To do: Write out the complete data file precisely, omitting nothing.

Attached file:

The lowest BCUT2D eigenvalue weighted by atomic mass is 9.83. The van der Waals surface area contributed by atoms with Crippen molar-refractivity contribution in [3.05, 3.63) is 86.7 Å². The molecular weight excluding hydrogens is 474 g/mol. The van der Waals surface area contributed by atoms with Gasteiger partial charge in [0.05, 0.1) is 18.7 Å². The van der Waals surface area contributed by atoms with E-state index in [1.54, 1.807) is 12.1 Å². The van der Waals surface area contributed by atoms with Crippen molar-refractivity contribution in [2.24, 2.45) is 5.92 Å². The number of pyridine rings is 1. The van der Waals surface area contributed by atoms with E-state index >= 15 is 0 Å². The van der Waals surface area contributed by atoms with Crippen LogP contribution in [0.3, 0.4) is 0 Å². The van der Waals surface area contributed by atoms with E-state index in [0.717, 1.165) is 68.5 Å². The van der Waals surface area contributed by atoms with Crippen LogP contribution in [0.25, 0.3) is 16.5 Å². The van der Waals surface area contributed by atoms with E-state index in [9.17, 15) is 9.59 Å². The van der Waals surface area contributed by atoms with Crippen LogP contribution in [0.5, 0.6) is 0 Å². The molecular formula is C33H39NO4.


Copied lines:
The lowest BCUT2D eigenvalue weighted by atomic mass is 9.83. The van der Waals surface area contributed by atoms with Crippen molar-refractivity contribution in [3.05, 3.63) is 86.7 Å². The molecular weight excluding hydrogens is 474 g/mol. The van der Waals surface area contributed by atoms with Gasteiger partial charge in [0.05, 0.1) is 18.7 Å². The van der Waals surface area contributed by atoms with E-state index in [1.54, 1.807) is 12.1 Å². The van der Waals surface area contributed by atoms with Crippen molar-refractivity contribution in [2.24, 2.45) is 5.92 Å². The number of pyridine rings is 1. The van der Waals surface area contributed by atoms with E-state index >= 15 is 0 Å². The van der Waals surface area contributed by atoms with Crippen LogP contribution in [0.3, 0.4) is 0 Å². The van der Waals surface area contributed by atoms with E-state index in [0.717, 1.165) is 68.5 Å². The van der Waals surface area contributed by atoms with Crippen LogP contribution in [0.25, 0.3) is 16.5 Å². The van der Waals surface area contributed by atoms with E-state index in [9.17, 15) is 9.59 Å². The van der Waals surface area contributed by atoms with Crippen LogP contribution in [0.5, 0.6) is 0 Å². The molecular formula is C33H39NO4.